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Students of color are more likely to be suspended or expelled than their white peers, according to discipline data shared at the conference by Tim Stensager, director of data governance for the state’s Office of the Superintendent of Public Instruction. The same is true of low-income and special-needs students. And the conference touched on the high rates of incarceration, homelessness and suicide among LGBTQ youth.

Big data is being used to identify districts where disproportionate discipline is particularly evident, and the federal government is wielding a hammer over those that show a widespread, persistent or egregious pattern of discrimination.

But the consensus a the conference was that the solutions lie at the local and even personal level. Everyone — school staff, students, parents and perhaps most importantly members of the community at large — needs to chip away at the problem from wherever they stand.

Or as Robert Boddie, who spoke a the conference, put it, “When the train stops at your station, get on it.”
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Kelsey Scott, a Running Start senior at Central Kitsap High School, didn’t need the data to understand that black students are viewed as “different.” Scott has had fellow students question why she speaks “proper” and isn’t “rude.” Scott talked about how the bar for black students is set at once pathetically low, yet impossibly high. She is a hard-working student who avoids parties, yet she feels pressure to avoid any kind of trouble.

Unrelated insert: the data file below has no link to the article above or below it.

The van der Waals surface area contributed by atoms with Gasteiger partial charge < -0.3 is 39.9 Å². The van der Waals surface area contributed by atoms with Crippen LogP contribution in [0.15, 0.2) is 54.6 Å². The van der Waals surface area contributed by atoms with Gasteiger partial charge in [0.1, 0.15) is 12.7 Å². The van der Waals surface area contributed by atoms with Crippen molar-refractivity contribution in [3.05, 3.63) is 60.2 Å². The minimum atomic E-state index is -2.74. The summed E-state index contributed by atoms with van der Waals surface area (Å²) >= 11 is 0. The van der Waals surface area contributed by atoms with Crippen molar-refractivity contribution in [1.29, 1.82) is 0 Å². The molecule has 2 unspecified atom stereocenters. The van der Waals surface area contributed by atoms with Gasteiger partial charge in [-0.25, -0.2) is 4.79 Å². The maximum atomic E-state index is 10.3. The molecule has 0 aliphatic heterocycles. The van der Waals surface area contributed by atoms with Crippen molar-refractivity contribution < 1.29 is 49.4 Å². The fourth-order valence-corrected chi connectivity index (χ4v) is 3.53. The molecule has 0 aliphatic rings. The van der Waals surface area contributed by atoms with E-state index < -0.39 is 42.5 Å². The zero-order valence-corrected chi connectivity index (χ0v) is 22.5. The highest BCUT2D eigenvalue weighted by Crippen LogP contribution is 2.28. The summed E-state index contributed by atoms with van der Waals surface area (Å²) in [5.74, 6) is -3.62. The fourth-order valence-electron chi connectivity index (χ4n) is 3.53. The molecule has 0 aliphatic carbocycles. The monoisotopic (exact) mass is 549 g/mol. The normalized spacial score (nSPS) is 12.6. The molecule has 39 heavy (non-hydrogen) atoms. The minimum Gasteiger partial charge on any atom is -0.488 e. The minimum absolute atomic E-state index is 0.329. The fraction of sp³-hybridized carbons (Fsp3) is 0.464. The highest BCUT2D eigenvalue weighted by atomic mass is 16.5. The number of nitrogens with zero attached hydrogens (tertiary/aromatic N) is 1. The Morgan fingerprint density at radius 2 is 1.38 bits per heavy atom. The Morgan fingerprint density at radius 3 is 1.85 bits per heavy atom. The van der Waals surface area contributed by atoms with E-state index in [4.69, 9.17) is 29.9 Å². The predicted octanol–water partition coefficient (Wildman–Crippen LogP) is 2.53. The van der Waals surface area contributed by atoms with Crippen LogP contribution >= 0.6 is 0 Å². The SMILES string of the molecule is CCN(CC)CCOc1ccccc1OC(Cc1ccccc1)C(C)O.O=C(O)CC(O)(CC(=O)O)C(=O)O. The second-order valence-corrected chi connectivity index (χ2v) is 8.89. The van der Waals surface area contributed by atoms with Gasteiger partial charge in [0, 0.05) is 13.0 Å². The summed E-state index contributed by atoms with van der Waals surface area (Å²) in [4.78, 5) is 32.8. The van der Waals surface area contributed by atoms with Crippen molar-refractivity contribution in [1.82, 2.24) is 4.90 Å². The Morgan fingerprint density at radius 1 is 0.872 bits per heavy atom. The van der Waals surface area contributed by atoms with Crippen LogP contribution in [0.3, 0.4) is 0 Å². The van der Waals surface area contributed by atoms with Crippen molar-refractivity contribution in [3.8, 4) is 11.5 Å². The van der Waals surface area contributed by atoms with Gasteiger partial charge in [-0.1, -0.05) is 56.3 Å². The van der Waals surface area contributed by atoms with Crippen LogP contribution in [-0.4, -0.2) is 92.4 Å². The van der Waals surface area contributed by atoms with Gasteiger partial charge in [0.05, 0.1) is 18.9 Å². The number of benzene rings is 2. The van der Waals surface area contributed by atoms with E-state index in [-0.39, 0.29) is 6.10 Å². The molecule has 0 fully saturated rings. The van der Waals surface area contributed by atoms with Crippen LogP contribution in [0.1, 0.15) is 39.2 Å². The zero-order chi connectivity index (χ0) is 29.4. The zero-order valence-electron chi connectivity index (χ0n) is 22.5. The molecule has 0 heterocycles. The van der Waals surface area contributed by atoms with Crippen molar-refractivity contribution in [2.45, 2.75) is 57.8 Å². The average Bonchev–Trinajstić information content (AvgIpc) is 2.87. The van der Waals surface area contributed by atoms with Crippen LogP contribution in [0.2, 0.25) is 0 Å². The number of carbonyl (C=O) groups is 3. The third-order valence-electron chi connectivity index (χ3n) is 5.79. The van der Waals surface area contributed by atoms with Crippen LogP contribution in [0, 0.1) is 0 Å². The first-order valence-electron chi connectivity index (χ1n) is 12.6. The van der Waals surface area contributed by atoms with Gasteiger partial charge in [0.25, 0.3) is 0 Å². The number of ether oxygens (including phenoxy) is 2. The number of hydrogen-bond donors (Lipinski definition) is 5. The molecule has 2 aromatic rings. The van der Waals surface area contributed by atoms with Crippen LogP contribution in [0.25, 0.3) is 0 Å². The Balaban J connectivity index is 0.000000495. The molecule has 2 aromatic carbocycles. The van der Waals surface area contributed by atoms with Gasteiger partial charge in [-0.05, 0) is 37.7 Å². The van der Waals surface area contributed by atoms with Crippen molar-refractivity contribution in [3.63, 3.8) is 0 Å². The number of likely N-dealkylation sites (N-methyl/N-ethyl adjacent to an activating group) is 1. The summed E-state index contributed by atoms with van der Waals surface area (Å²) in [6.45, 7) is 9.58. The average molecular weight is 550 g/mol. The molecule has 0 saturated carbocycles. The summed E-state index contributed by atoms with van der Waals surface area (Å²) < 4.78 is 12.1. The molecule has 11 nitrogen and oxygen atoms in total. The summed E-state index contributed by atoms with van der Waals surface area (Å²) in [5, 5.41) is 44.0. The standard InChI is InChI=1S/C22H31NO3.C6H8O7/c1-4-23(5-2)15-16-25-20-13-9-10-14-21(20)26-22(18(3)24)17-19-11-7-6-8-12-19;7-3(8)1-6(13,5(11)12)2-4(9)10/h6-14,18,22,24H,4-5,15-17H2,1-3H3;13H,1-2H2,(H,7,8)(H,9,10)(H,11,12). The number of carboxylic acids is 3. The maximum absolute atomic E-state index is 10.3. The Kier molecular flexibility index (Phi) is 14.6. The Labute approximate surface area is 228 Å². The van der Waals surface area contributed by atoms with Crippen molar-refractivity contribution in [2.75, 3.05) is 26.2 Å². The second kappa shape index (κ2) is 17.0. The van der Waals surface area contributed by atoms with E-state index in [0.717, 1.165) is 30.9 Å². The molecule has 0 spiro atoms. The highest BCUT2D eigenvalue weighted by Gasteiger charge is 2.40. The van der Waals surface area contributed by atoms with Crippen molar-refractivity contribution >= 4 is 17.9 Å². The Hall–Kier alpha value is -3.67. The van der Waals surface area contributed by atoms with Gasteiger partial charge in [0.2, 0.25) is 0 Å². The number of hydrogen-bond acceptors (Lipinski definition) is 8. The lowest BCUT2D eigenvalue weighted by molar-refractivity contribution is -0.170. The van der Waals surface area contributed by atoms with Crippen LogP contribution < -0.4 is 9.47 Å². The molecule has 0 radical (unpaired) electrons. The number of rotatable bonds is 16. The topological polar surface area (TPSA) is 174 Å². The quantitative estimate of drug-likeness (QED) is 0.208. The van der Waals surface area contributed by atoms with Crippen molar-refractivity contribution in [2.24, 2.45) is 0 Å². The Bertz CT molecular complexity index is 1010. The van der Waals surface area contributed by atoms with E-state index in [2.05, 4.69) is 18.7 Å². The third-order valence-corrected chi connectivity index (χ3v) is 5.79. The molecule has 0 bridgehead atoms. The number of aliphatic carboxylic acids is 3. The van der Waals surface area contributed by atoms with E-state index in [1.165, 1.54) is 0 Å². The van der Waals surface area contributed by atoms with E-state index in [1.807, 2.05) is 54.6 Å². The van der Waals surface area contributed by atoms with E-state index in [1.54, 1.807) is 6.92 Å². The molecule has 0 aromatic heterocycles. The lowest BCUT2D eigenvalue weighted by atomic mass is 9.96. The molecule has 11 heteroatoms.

“I have to make sure I’m always on my best behavior, because anything I do can get blown out of proportion and it’s crazy,” Scott said. “It’s basic training. When we’re acting out, it not only reflects on how people see you, it reflects on how people see people like you.”

Durell Green, 30, of Bremerton spoke at the conference about his personal experience with the school-to-prison pipeline. A self-described book “nerd,” Green got bored and acted out in elementary school, earning the label of “disruptive,” which dogged him at every turn. First arrested at 14, he was sent to Walla Walla at 18. Today, Green works to pay back the community through work in a mentoring program at his church.